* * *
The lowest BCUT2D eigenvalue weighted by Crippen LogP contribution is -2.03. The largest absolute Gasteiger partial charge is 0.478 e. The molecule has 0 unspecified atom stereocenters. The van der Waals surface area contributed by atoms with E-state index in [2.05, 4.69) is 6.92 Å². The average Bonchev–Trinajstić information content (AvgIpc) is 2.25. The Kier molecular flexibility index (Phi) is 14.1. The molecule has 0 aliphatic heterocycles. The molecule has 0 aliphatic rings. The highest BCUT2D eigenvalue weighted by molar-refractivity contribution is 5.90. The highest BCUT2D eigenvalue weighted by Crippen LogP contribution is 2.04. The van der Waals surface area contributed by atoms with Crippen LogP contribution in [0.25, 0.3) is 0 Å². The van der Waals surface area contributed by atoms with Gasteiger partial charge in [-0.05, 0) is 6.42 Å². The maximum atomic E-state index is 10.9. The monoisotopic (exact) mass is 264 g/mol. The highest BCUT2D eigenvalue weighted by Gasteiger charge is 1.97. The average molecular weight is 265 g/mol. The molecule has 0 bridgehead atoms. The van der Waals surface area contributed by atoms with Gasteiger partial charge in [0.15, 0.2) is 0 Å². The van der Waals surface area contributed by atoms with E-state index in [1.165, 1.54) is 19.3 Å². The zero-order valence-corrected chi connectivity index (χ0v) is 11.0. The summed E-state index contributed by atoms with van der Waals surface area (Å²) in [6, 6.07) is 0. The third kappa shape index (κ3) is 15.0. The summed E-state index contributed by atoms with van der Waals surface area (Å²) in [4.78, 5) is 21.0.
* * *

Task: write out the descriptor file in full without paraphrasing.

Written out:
The lowest BCUT2D eigenvalue weighted by Crippen LogP contribution is -2.03. The largest absolute Gasteiger partial charge is 0.478 e. The molecule has 0 unspecified atom stereocenters. The van der Waals surface area contributed by atoms with E-state index in [2.05, 4.69) is 6.92 Å². The average Bonchev–Trinajstić information content (AvgIpc) is 2.25. The Kier molecular flexibility index (Phi) is 14.1. The molecule has 0 aliphatic heterocycles. The molecule has 0 aliphatic rings. The highest BCUT2D eigenvalue weighted by molar-refractivity contribution is 5.90. The highest BCUT2D eigenvalue weighted by Crippen LogP contribution is 2.04. The van der Waals surface area contributed by atoms with Crippen LogP contribution in [0.25, 0.3) is 0 Å². The van der Waals surface area contributed by atoms with Gasteiger partial charge in [-0.05, 0) is 6.42 Å². The maximum atomic E-state index is 10.9. The monoisotopic (exact) mass is 264 g/mol. The highest BCUT2D eigenvalue weighted by Gasteiger charge is 1.97. The average molecular weight is 265 g/mol. The molecule has 0 bridgehead atoms. The van der Waals surface area contributed by atoms with Gasteiger partial charge in [0.15, 0.2) is 0 Å². The van der Waals surface area contributed by atoms with E-state index in [1.165, 1.54) is 19.3 Å². The zero-order valence-corrected chi connectivity index (χ0v) is 11.0. The summed E-state index contributed by atoms with van der Waals surface area (Å²) in [6, 6.07) is 0. The third kappa shape index (κ3) is 15.0. The summed E-state index contributed by atoms with van der Waals surface area (Å²) in [4.78, 5) is 21.0.